Feeds

China's censors censor press censorship report

Inside the Great Firewall you'll never learn how the Great Firewall operates

Secure remote control for conventional and virtual desktops

China’s "Ministry of Truth" has been busy again today, ordering websites inside the Great Firewall to delete all mention of its lowly position, fifth bottom, on the latest Press Freedom Index report from Reporters Without Borders.

The directive from the State Council Information Office on Tuesday, obtained by China Digital Times, translates simply as follows:

All websites are kindly asked to delete the article “180 Countries Ranked in 2013 Press Freedom Index; China at 175th” and related content.

While this kind of state-imposed censorship is hardly a new occurrence in ultra-paranoid China, in fact it is a daily occurrence, this particular decree is somewhat ironic given the subject matter of the banned article.

The Press Freedom Index 2014 puts China down two more places from the previous year, now above only Eritrea, North Korea, Turkmenistan, Syria and Somalia.

Despite incoming president Xi Jinping’s stated desire to clean up the Party, hacks who take the initiative themselves and mess with the regime’s carefully constructed narrative will not last long.

The Xi reign has also seen an unparalleled crack down on “rumour-mongering” on social media – effectively silencing the public from saying anything critical of the government.

Reporters Without Borders had this to say:

The daily “directives” to the traditional media from the Department of Propaganda, the constant online censorship, the growing number of arbitrary arrests and the detention of the largest number of journalists and netizens in the world (including 2010 Nobel peace laureate Liu Xiaobo) have made China a model of censorship and repression.

What’s more, the model is spreading throughout Asia, most notably in Vietnam which now sits just one place above China.

Although its press is nominally protected by rule of law and has historically been among Asia’s most independent and vocal, Hong Kong is also inevitably feeling the influence of its motherland, with the majority of media owners here now allied to Beijing.

“The Chinese Communist Party’s growing subjugation of the Hong Kong executive and its pressure on the Hong Kong media through its ‘Liaison Office’ is increasingly compromising media pluralism there,” said RWB.

Rumours abound that radio talk show host Li Wei-ling was sacked this week because of her anti-government stance.

Hong Kong stands in 61st place now, its lowest ever on the index after a three point decline since 2013 and a seven point dip since the year before that.

Elsewhere in Asia, India saw the biggest rise in violence against journalists for the second year running, the report said.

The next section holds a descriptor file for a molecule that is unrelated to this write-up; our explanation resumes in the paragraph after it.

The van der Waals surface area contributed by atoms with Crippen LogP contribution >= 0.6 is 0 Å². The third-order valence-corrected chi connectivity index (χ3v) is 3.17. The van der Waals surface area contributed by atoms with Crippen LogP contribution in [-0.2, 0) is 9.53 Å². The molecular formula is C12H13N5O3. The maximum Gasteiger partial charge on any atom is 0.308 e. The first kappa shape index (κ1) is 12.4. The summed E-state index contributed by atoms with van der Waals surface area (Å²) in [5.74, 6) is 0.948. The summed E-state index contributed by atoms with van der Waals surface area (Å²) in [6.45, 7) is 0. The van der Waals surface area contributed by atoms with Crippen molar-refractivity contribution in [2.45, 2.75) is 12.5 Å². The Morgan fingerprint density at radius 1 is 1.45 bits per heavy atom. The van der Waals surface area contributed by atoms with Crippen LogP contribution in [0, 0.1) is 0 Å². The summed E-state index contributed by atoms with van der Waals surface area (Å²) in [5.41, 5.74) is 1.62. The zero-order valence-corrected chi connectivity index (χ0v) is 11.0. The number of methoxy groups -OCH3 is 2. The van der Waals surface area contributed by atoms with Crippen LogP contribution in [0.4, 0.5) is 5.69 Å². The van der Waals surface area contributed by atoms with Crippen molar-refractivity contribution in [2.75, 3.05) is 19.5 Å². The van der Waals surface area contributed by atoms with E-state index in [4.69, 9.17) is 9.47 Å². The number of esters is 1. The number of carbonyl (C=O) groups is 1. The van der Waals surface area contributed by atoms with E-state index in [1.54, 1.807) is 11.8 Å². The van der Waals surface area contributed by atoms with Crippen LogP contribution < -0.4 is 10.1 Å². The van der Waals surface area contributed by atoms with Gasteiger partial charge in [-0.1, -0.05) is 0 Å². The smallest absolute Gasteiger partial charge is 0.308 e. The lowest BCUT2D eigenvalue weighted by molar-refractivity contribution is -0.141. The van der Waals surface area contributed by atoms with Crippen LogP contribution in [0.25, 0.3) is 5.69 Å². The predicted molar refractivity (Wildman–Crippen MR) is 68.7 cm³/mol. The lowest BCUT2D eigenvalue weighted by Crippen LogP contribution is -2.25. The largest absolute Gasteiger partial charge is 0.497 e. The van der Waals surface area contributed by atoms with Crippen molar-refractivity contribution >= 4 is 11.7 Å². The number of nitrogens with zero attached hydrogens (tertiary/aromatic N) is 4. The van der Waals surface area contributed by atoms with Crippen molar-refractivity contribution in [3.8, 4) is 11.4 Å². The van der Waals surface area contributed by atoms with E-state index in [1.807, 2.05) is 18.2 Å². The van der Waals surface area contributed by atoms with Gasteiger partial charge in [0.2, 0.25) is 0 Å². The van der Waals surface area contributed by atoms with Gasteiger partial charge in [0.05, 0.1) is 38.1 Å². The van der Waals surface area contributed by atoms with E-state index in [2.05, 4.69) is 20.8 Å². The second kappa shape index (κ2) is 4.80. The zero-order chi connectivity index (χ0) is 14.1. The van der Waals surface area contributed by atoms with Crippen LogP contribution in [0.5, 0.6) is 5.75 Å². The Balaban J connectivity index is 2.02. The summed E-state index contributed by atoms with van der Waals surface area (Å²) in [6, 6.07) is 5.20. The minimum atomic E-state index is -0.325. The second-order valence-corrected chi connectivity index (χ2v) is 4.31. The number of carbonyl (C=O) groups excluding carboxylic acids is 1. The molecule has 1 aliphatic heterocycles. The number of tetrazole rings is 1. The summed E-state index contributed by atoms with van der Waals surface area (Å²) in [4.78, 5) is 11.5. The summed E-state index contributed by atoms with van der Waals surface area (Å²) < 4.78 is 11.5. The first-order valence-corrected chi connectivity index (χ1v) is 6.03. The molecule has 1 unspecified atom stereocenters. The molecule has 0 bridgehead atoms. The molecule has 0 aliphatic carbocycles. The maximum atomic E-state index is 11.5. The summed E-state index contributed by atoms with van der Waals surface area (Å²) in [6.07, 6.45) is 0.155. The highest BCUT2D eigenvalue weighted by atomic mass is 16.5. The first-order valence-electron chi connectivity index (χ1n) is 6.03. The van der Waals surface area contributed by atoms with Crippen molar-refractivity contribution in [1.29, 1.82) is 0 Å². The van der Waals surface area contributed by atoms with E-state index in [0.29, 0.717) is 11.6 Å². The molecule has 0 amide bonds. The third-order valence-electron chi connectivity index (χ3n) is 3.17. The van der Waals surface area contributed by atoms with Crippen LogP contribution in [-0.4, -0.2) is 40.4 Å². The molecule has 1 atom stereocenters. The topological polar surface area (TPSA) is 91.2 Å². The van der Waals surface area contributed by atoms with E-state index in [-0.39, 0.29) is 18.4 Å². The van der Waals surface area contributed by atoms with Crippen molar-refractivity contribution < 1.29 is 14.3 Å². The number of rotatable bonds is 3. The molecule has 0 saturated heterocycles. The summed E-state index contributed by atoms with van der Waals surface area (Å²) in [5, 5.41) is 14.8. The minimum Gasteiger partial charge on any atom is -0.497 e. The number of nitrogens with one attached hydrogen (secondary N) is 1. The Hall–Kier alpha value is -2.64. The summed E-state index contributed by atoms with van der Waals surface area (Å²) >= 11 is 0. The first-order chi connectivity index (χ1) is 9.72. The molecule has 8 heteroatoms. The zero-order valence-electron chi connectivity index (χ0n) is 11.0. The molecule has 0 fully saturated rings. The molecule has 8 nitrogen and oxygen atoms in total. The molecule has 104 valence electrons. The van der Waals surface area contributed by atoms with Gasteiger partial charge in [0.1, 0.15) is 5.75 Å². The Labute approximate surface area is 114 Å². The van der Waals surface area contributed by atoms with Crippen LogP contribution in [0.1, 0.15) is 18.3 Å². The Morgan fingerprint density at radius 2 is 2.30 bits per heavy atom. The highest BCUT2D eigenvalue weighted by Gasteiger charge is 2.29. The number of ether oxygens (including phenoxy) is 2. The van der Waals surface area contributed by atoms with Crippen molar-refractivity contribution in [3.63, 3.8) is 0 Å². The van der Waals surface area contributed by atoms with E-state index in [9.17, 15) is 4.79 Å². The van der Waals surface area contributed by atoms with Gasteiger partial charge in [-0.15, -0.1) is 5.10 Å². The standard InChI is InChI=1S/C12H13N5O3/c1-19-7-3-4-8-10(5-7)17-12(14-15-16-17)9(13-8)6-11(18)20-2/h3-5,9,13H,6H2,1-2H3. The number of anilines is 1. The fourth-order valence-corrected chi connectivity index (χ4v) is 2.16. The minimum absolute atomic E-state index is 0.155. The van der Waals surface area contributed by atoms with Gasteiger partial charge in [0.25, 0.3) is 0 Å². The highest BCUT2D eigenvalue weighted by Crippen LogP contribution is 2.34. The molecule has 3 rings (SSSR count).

For the record, the UK sat in 33rd, four places down from 2013, the US came in 46th, a whopping 14 place drop, and Australia fared best in 28th, two places down. ®

Intelligent flash storage arrays

More from The Register

next story
Scrapping the Human Rights Act: What about privacy and freedom of expression?
Justice minister's attack to destroy ability to challenge state
WHY did Sunday Mirror stoop to slurping selfies for smut sting?
Tabloid splashes, MP resigns - but there's a BIG copyright issue here
DVLA website GOES TITSUP on day paper car tax discs retire
Welcome to GOV.UK - digital by de ... FAULT
Hey Brit taxpayers. You just spent £4m on Central London ‘innovation playground’
Catapult me a Mojito, I feel an Digital Innovation coming on
Google hits back at 'Dear Rupert' over search dominance claims
Choc Factory sniffs: 'We're not pirate-lovers - also, you publish The Sun'
EU to accuse Ireland of giving Apple an overly peachy tax deal – report
Probe expected to say single-digit rate was unlawful
Inequality increasing? BOLLOCKS! You heard me: 'Screw the 1%'
There's morality and then there's economics ...
While you queued for an iPhone 6, Apple's Cook sold shares worth $35m
Right before the stock took a 3.8% dive amid bent and broken mobe drama
EU probes Google’s Android omerta again: Talk now, or else
Spill those Android secrets, or we’ll fine you
prev story

Whitepapers

Forging a new future with identity relationship management
Learn about ForgeRock's next generation IRM platform and how it is designed to empower CEOS's and enterprises to engage with consumers.
Storage capacity and performance optimization at Mizuno USA
Mizuno USA turn to Tegile storage technology to solve both their SAN and backup issues.
The next step in data security
With recent increased privacy concerns and computers becoming more powerful, the chance of hackers being able to crack smaller-sized RSA keys increases.
Security for virtualized datacentres
Legacy security solutions are inefficient due to the architectural differences between physical and virtual environments.
A strategic approach to identity relationship management
ForgeRock commissioned Forrester to evaluate companies’ IAM practices and requirements when it comes to customer-facing scenarios versus employee-facing ones.